Guys and Dolls: We like the depiction of someone who has developed “a bad, bad cold” but is not wearing a mask.

Little Shop of Horrors: This is fine because it teaches that plants are evil.

Twelve Angry Men: Suggestion that an innocent person might fall afoul of the justice system is Democratic propaganda aimed at undermining faith in the judiciary.

Cinderella”: Cinderella’s stepmother had every right to raise and employ her in a manner of her choosing, and it was not the place of the state to intervene.

Into the Woods: Offers a laudable cautionary tale about the perils of engaging in barter economy rather than selling your cow through traditional market-based channels. Love the warning about children listening! Still, can’t help but feel that there is something about it we should be censoring.

Rent: There is much to object to in this show about bohemians struggling to love, live and make art amid the AIDS crisis, but fortunately it has given us someone to root for in the figure of their landlord, Benny. Cut everyone else, and let’s see more of this guy!

Seussical: Honestly we have no idea what’s going on in this musical and don’t know whether we should censor it or not. Glad to see there is no Lorax.

A Year With Frog and Toad: Why are we glorifying amphibious same-sex relationships? This is the very thing Alex Jones warned us about.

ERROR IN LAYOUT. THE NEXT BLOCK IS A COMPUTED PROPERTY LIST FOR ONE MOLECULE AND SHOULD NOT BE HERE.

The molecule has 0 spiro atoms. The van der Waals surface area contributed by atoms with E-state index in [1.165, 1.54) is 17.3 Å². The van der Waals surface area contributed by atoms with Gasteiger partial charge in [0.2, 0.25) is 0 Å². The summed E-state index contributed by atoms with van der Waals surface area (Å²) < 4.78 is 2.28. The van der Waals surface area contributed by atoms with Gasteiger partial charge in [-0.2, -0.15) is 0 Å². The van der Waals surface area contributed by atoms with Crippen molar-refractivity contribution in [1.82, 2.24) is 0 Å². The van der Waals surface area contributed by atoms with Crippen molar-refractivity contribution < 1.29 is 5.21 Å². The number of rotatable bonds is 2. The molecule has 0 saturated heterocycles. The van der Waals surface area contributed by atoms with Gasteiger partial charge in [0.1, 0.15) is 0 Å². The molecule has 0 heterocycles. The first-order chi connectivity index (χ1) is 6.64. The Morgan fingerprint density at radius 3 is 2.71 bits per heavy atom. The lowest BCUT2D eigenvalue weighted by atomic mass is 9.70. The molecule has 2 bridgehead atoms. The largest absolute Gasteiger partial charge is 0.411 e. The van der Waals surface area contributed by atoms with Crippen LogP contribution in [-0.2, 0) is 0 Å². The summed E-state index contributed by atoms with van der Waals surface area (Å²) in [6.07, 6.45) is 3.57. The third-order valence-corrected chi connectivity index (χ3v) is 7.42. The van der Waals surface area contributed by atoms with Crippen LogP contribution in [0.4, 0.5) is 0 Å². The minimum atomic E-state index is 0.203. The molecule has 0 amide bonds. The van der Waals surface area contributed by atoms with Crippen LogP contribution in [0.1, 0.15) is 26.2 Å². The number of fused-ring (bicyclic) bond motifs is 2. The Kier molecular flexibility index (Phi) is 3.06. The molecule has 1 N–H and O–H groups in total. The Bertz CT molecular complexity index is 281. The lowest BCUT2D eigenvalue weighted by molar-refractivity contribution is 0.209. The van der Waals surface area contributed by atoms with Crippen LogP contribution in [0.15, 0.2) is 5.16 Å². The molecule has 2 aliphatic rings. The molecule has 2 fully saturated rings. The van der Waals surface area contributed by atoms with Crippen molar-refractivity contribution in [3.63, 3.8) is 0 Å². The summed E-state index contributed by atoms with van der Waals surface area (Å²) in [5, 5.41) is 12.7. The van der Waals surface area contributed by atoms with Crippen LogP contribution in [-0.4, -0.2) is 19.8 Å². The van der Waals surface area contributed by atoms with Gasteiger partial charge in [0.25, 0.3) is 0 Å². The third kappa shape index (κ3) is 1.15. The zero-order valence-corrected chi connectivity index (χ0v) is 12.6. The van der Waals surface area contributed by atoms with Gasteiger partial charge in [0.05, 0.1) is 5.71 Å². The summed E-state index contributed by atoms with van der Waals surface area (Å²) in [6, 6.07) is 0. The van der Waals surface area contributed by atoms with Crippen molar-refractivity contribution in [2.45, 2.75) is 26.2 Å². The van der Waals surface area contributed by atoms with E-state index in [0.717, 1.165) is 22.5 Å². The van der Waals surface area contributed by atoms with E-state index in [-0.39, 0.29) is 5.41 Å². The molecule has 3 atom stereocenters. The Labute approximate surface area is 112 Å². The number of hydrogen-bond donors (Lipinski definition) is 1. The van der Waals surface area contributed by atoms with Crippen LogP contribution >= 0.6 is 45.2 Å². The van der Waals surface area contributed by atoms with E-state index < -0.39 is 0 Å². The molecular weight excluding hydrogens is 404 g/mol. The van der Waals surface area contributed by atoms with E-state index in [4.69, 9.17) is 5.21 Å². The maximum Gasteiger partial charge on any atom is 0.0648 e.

The Phantom of the Opera: On the one hand, the Phantom is a compelling, charismatic portrait of an incel; on the other hand, he is not paying for the real estate he occupies. Add a line where he says, “And I pay rent monthly!” and it’s fine.

Frozen: Correctly implies that climate change is not a problem. No censorship needed!

Our Town: Nice to see a woman’s death in childbirth accepted as one of those sad but unavoidable things that sometimes happens! Good to normalize this.

West Side Story: Erroneously suggests that hating people who differ from you is bad. And students should not learn about life-ruining acts of gun violence through musicals. They should learn through personal experience thanks to our lax gun laws.

Hello, Dolly!: Glorifies waitstaff unnecessarily.